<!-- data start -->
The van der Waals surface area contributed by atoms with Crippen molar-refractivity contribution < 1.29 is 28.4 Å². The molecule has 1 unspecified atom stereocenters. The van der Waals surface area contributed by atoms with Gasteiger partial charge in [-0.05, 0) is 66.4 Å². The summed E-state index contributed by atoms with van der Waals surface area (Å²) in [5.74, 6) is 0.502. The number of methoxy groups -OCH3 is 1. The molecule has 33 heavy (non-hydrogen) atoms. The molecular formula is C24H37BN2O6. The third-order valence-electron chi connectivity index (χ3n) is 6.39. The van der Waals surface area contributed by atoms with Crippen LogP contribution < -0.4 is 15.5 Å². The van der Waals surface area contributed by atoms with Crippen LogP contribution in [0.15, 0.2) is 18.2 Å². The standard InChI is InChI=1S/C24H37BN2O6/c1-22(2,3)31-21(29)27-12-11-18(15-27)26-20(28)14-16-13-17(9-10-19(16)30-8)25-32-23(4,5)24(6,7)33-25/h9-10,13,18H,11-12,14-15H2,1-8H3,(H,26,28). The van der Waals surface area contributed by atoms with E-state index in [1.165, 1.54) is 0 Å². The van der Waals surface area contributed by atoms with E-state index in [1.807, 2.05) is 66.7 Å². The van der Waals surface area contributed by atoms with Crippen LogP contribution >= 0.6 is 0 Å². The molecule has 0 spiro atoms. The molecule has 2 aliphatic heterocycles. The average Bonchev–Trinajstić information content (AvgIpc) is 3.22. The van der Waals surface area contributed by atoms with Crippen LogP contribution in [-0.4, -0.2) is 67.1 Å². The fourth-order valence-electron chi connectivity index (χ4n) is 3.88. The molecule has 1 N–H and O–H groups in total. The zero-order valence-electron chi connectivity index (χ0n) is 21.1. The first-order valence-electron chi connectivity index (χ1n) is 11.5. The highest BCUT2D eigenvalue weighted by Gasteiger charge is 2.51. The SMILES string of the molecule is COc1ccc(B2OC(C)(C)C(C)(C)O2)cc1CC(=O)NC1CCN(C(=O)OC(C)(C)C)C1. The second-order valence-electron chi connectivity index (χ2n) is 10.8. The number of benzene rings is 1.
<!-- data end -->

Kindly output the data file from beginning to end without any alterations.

The van der Waals surface area contributed by atoms with Crippen molar-refractivity contribution < 1.29 is 28.4 Å². The molecule has 1 unspecified atom stereocenters. The van der Waals surface area contributed by atoms with Gasteiger partial charge in [-0.05, 0) is 66.4 Å². The summed E-state index contributed by atoms with van der Waals surface area (Å²) in [5.74, 6) is 0.502. The number of methoxy groups -OCH3 is 1. The molecule has 33 heavy (non-hydrogen) atoms. The molecular formula is C24H37BN2O6. The third-order valence-electron chi connectivity index (χ3n) is 6.39. The van der Waals surface area contributed by atoms with Crippen LogP contribution < -0.4 is 15.5 Å². The van der Waals surface area contributed by atoms with Crippen LogP contribution in [0.15, 0.2) is 18.2 Å². The standard InChI is InChI=1S/C24H37BN2O6/c1-22(2,3)31-21(29)27-12-11-18(15-27)26-20(28)14-16-13-17(9-10-19(16)30-8)25-32-23(4,5)24(6,7)33-25/h9-10,13,18H,11-12,14-15H2,1-8H3,(H,26,28). The van der Waals surface area contributed by atoms with E-state index in [1.165, 1.54) is 0 Å². The van der Waals surface area contributed by atoms with E-state index in [1.807, 2.05) is 66.7 Å². The van der Waals surface area contributed by atoms with Crippen LogP contribution >= 0.6 is 0 Å². The molecule has 0 spiro atoms. The molecule has 2 aliphatic heterocycles. The average Bonchev–Trinajstić information content (AvgIpc) is 3.22. The van der Waals surface area contributed by atoms with Crippen LogP contribution in [-0.4, -0.2) is 67.1 Å². The fourth-order valence-electron chi connectivity index (χ4n) is 3.88. The molecule has 1 N–H and O–H groups in total. The zero-order valence-electron chi connectivity index (χ0n) is 21.1. The first-order valence-electron chi connectivity index (χ1n) is 11.5. The highest BCUT2D eigenvalue weighted by Gasteiger charge is 2.51. The SMILES string of the molecule is COc1ccc(B2OC(C)(C)C(C)(C)O2)cc1CC(=O)NC1CCN(C(=O)OC(C)(C)C)C1. The second-order valence-electron chi connectivity index (χ2n) is 10.8. The number of benzene rings is 1.